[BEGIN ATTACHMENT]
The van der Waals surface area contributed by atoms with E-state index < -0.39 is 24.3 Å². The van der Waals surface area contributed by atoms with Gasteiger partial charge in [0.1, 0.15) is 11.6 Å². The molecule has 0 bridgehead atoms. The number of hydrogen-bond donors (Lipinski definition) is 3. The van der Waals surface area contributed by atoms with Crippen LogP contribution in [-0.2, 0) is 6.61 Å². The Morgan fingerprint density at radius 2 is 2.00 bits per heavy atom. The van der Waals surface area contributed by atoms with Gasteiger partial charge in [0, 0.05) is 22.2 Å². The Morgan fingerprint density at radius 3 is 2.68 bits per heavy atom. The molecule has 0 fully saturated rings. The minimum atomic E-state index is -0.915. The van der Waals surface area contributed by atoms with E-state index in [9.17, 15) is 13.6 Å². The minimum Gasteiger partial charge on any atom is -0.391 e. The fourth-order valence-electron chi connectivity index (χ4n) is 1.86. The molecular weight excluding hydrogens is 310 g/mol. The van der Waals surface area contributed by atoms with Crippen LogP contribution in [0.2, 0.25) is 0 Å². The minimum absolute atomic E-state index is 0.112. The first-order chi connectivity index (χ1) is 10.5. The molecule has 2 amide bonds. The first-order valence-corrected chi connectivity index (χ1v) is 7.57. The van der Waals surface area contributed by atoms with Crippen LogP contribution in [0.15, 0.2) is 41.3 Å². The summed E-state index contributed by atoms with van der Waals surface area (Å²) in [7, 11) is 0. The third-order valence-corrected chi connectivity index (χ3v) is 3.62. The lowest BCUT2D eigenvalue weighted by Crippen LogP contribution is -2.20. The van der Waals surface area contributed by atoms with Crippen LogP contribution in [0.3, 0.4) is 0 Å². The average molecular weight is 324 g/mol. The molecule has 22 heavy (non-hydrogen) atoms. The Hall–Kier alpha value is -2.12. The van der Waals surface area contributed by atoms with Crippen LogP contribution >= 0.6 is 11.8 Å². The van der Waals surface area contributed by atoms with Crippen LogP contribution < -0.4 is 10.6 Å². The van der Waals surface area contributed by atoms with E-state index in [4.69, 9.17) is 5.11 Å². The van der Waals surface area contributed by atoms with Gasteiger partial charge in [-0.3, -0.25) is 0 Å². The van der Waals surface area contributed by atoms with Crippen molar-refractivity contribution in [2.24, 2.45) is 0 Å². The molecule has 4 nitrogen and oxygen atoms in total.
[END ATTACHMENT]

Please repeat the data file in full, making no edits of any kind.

The van der Waals surface area contributed by atoms with E-state index < -0.39 is 24.3 Å². The van der Waals surface area contributed by atoms with Gasteiger partial charge in [0.1, 0.15) is 11.6 Å². The molecule has 0 bridgehead atoms. The number of hydrogen-bond donors (Lipinski definition) is 3. The van der Waals surface area contributed by atoms with Crippen LogP contribution in [-0.2, 0) is 6.61 Å². The Morgan fingerprint density at radius 2 is 2.00 bits per heavy atom. The van der Waals surface area contributed by atoms with Gasteiger partial charge in [0, 0.05) is 22.2 Å². The Morgan fingerprint density at radius 3 is 2.68 bits per heavy atom. The molecule has 0 fully saturated rings. The minimum atomic E-state index is -0.915. The van der Waals surface area contributed by atoms with E-state index in [9.17, 15) is 13.6 Å². The minimum Gasteiger partial charge on any atom is -0.391 e. The fourth-order valence-electron chi connectivity index (χ4n) is 1.86. The molecular weight excluding hydrogens is 310 g/mol. The van der Waals surface area contributed by atoms with Crippen LogP contribution in [0.2, 0.25) is 0 Å². The minimum absolute atomic E-state index is 0.112. The first-order chi connectivity index (χ1) is 10.5. The molecule has 2 amide bonds. The first-order valence-corrected chi connectivity index (χ1v) is 7.57. The van der Waals surface area contributed by atoms with Crippen LogP contribution in [0.15, 0.2) is 41.3 Å². The summed E-state index contributed by atoms with van der Waals surface area (Å²) in [7, 11) is 0. The third-order valence-corrected chi connectivity index (χ3v) is 3.62. The lowest BCUT2D eigenvalue weighted by Crippen LogP contribution is -2.20. The van der Waals surface area contributed by atoms with Crippen LogP contribution in [0.3, 0.4) is 0 Å². The average molecular weight is 324 g/mol. The molecule has 22 heavy (non-hydrogen) atoms. The Hall–Kier alpha value is -2.12. The van der Waals surface area contributed by atoms with Crippen LogP contribution >= 0.6 is 11.8 Å². The van der Waals surface area contributed by atoms with Crippen LogP contribution < -0.4 is 10.6 Å². The van der Waals surface area contributed by atoms with E-state index in [4.69, 9.17) is 5.11 Å². The van der Waals surface area contributed by atoms with Gasteiger partial charge in [-0.3, -0.25) is 0 Å². The van der Waals surface area contributed by atoms with Crippen molar-refractivity contribution in [2.24, 2.45) is 0 Å². The molecule has 4 nitrogen and oxygen atoms in total.